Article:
- Telephone: +44 (0) 1227 276 856
- Open: Mon-Thurs 12 to 2:30 and 6:30 to 9; Fri all day from noon to 9:30, Sat noon to 9:45, Sunday noon to 8:30. Booking for the oyster bar is probably unnecessary but wise for the restaurant when natives are in season.
- Prices: Average to high. 1/2 dozen native oysters in September 2010 were £16, rock oysters were £9. Other main course in 2010 ranged from £12.50 to £28.
- Visit their website
As good as it is, the Royal Oyster Stores, in its striking brick building on the beach, can be something of a tourist draw in oyster season. Here are some other good choices:
- Wheeler's Oyster Bar 8 High Street, Whitstable, +44 (0)1227 273 311. This tiny, pink fronted restaurant dates from the town's Victorian heyday. Everything is right off the boat. Cash only and BYOB.
- The Crab and Winkle - South Quay, The Harbour, Whitstable, +44 (0)1227 779377 Restaurant and fishmarket overlooking the working fishing harbour.
- The Sportsman A Michelin-starred gastropub on the beach in Seasalter.
The Last of the Sailing Yawls - "The Favourite"
In the Victorian heyday of Whitstable's oyster fisheries, at least 150 sailing yawls, sometimes called oyster smacks, harvested the cultivated oyster beds. Often they were crewed by two or three men and a boy. The boats were built strong with a shallow draft to ply the shallow waters over the beds.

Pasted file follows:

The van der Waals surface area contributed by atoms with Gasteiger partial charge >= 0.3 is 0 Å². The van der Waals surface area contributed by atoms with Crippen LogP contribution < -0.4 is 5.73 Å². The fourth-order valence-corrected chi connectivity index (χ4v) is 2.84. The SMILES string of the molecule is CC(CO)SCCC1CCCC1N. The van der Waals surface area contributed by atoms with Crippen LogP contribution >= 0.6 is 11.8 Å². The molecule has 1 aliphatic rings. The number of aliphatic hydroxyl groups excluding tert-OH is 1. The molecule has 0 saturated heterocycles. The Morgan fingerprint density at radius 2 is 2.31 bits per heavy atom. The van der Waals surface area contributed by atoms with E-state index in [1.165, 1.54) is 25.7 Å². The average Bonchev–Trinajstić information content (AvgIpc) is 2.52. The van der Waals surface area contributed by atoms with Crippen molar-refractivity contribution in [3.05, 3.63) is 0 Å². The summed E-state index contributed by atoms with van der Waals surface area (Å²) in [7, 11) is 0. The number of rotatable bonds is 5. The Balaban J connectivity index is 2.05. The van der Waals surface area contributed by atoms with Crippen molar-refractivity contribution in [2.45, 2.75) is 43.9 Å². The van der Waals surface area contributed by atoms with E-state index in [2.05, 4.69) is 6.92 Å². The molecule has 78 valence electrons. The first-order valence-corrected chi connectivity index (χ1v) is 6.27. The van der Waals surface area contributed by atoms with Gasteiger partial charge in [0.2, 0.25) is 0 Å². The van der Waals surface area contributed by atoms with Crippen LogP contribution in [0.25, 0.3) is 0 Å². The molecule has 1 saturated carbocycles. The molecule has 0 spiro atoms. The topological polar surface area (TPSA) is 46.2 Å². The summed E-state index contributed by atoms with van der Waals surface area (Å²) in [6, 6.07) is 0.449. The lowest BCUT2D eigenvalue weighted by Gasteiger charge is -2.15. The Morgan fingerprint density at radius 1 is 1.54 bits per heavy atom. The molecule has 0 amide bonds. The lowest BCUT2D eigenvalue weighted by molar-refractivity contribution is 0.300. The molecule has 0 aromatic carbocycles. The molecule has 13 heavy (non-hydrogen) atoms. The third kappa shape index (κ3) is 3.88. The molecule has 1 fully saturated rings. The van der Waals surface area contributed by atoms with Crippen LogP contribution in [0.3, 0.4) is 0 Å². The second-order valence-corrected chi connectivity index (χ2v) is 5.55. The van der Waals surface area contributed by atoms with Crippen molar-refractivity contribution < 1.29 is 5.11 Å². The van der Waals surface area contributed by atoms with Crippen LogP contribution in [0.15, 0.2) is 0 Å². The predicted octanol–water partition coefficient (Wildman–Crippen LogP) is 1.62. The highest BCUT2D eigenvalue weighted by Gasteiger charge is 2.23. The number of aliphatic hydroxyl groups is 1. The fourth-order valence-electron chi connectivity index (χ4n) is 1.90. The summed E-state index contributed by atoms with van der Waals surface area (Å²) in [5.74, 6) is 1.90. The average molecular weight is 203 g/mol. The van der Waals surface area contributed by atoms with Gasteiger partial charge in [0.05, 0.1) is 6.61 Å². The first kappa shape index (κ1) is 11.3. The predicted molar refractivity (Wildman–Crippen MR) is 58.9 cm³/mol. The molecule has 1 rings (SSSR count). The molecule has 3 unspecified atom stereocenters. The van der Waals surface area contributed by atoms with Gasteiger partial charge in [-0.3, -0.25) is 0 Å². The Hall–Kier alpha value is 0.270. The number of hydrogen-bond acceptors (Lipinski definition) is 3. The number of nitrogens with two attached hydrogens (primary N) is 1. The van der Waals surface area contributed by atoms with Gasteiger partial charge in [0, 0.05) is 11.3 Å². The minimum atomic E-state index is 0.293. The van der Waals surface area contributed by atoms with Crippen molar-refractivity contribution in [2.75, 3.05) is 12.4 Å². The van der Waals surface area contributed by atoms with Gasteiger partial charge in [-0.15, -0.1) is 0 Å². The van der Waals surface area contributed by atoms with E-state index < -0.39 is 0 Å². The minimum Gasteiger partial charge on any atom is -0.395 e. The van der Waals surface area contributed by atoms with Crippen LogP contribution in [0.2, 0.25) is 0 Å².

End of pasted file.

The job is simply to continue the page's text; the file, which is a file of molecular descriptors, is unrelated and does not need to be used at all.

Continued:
Shallow draft sailing craft still manoeuvre the oyster beds, sharing space on the beach with many small pleasure boats, but "The Favourite", in the top photo, harks back to Whitstable's Victorian fishery.She was the last of the traditional wooden oyster yawls in Whitstable and the only one now in public ownership. Built in 1890, she was a working vessel until machined gunned in 1944 during WWII. Now, she sits surrounded by wildflowers in a narrow garden on a street called Island Wall.
"The Favourite" commemorates Whitstable's shipbuilding industry. She was hauled up to the garden of Favourite Cottage just a few feet from where she was built. Information on signs in the garden around her tells of the shipwrights and blacksmiths that once built Whitstable's oyster fleet right on the beach.
Follow the story of Whitstable's oyster yawls and other marine traditions (the diving helmet was invented here) at the town's museum and gallery on Oxford Street in Whitstable. Adult admission is £3; students admission is £2, and one child is admitted free with each paying adult..
Fisherman's Huts Are Now Quirky Hideaways
Unlike some English seaside towns, that (since the seaside became popular in the mid 19th century) are little more than extended amusement arcades, Whitstable has the salty charm of a working fishing village.
Out of fashion as a place for seaside breaks for many years, it has always had its share of independent, small boat fishermen. Now the pebble beach, near town is lined with a ramshackle assortment of huts, some of which still store fishermens gear, some of which are small artists studios and galleries and some of which are secret bolt holes for raffish vacationers.
In an enterprising act of recycling, the owners of the Continental Hotel, who also own the Whitstable Oyster Company, have converted a group of cockle farmers' storage sheds into unusual ocean view accommodations (bottom left in the photo above) They're available for a minimum of two night stays. Visit their website to find out more.